This can allow your IT system to run more efficiently, saves space, and reduces the number of power consuming servers, which is great for cost and for reducing energy waste. As an extra benefit the improved speeds can mean more flexibility for users and improved IT workflows.
Turn off idle IT equipment
Perhaps the simple and obvious example, but one that it incredibly effective is remembering to switch off where possible. Equipment left on idle mode often uses more energy than you would think. IT systems are often used far less than capacity allows. Servers for instance tend to only be around 5-15% utilised, for PC’s 10-20%.
When these systems are left on but unused, they still consume a large amount of the power needed to keep them running at full capacity.
Before you start switching off equipment left right and centre, it’s vital to make a full assessment of all the equipment used, how frequently it is used, and whether it could benefit from being powered down during quieter periods of its use. It may appear on the face of it to be a relatively minor action, but it’s a cheap and easy way to save energy usage and it can be actioned immediately.
Move to a more energy efficient UPS system
An uninterruptable power supply (UPS) system at the heart of any data centre is critical,
an electrical unit which is used to support critical mainstream IT and communications infrastructures when mains power fails or supply is inconsistent. They often prevent disaster, especially within organisations where critical operations take place.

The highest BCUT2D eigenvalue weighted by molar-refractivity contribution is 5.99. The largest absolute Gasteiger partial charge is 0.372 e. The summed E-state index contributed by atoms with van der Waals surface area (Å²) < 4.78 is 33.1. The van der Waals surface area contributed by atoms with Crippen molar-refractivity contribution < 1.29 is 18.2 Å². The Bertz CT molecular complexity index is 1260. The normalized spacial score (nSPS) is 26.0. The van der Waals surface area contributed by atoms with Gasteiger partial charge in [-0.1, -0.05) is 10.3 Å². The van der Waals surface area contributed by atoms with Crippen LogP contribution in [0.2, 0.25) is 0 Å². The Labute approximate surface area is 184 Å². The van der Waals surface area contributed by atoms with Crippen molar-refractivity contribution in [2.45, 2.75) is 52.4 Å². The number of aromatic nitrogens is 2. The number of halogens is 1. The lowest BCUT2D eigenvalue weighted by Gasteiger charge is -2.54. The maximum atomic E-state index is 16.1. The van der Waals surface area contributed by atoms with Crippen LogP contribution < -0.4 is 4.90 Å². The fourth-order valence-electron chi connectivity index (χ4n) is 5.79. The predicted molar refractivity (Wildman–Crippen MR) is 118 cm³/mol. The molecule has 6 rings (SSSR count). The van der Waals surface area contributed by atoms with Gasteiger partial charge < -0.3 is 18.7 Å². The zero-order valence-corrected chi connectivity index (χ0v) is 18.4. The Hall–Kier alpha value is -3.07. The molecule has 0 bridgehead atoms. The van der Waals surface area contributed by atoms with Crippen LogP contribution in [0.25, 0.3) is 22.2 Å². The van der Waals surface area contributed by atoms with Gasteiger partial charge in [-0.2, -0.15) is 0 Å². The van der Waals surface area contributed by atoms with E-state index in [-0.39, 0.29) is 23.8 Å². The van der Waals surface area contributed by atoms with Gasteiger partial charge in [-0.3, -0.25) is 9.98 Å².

Previously UPS units were seen as part of the energy consumption problem. Incredibly robust but often large, standalone towers, which used older technology that could only achieve the optimised efficiency needed to prevent power failure when carrying heavy loads of 80-90%.
Such fixed-capacity units often tended to be oversized during initial installation to provide the necessary redundancy, meaning they regularly ran inefficiently at lower loads, wasting huge amounts of energy. Much like the rest of the equipment you would find within a datacentre these sizeable towers also pumped out plenty of heat so needed lots of energy-intensive cooling.
Fortunately, in recent years the technology has vastly improved and now your UPS system could be a key to the solution. Just as cooling equipment has improved, so too has UPS.
Modular systems – which replace sizable standalone units with compact individual rack-mount style power modules paralleled together to provide capacity and redundancy – deliver performance efficiency, scalability, and ‘smart’ interconnectivity far beyond the capabilities of their predecessors.
The modular approach ensures capacity corresponds closely to the data centre’s load requirements, removing the risk of oversizing and reducing day-to-day power consumption, cutting both energy bills and the site’s carbon footprint. It also gives facilities managers the flexibility to add extra power modules in whenever the need arises, minimising the initial investment while offering the in-built scalability to “pay as you grow”.
Act now, cut carbon costs
So there you have it, four simple ways to reduce your data centres impact on the environment whilst cutting carbon costs, that aren’t quite as drastic as Microsoft’s latest efforts. Improving the efficiency of our data centres should be at the top of every business agenda, we don’t all have to style ourselves as an ethical or green organisation in order to want to avoid impacting the environment, and these small adjustments can be made quickly and with relatively minimal cost. You could see your IT energy wastage drastically improve so there is no need to sink your data centre just yet.
Leo Craig, General Manager at Riello UPS (opens in new tab)
Image Credit: Bsdrouin / Pixabay